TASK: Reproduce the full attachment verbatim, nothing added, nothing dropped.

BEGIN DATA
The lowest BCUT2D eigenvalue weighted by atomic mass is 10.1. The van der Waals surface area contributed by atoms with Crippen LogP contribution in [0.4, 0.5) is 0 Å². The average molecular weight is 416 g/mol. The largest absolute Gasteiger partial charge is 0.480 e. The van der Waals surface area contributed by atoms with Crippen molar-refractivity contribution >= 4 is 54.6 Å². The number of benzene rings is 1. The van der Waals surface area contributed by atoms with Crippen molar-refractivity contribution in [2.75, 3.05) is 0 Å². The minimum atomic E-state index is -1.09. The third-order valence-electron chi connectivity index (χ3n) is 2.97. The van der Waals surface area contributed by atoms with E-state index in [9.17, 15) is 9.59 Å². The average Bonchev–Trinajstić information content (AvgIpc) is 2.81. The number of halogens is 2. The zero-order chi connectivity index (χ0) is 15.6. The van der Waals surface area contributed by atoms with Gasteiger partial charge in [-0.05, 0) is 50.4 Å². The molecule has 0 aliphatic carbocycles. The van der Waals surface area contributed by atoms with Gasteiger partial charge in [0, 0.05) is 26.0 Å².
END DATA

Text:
The lowest BCUT2D eigenvalue weighted by atomic mass is 10.1. The van der Waals surface area contributed by atoms with Crippen LogP contribution in [0.4, 0.5) is 0 Å². The average molecular weight is 416 g/mol. The largest absolute Gasteiger partial charge is 0.480 e. The van der Waals surface area contributed by atoms with Crippen molar-refractivity contribution >= 4 is 54.6 Å². The number of benzene rings is 1. The van der Waals surface area contributed by atoms with Crippen molar-refractivity contribution in [2.75, 3.05) is 0 Å². The minimum atomic E-state index is -1.09. The third-order valence-electron chi connectivity index (χ3n) is 2.97. The van der Waals surface area contributed by atoms with E-state index in [9.17, 15) is 9.59 Å². The average Bonchev–Trinajstić information content (AvgIpc) is 2.81. The number of halogens is 2. The zero-order chi connectivity index (χ0) is 15.6. The van der Waals surface area contributed by atoms with Gasteiger partial charge in [-0.05, 0) is 50.4 Å². The molecule has 0 aliphatic carbocycles. The van der Waals surface area contributed by atoms with Gasteiger partial charge in [0, 0.05) is 26.0 Å².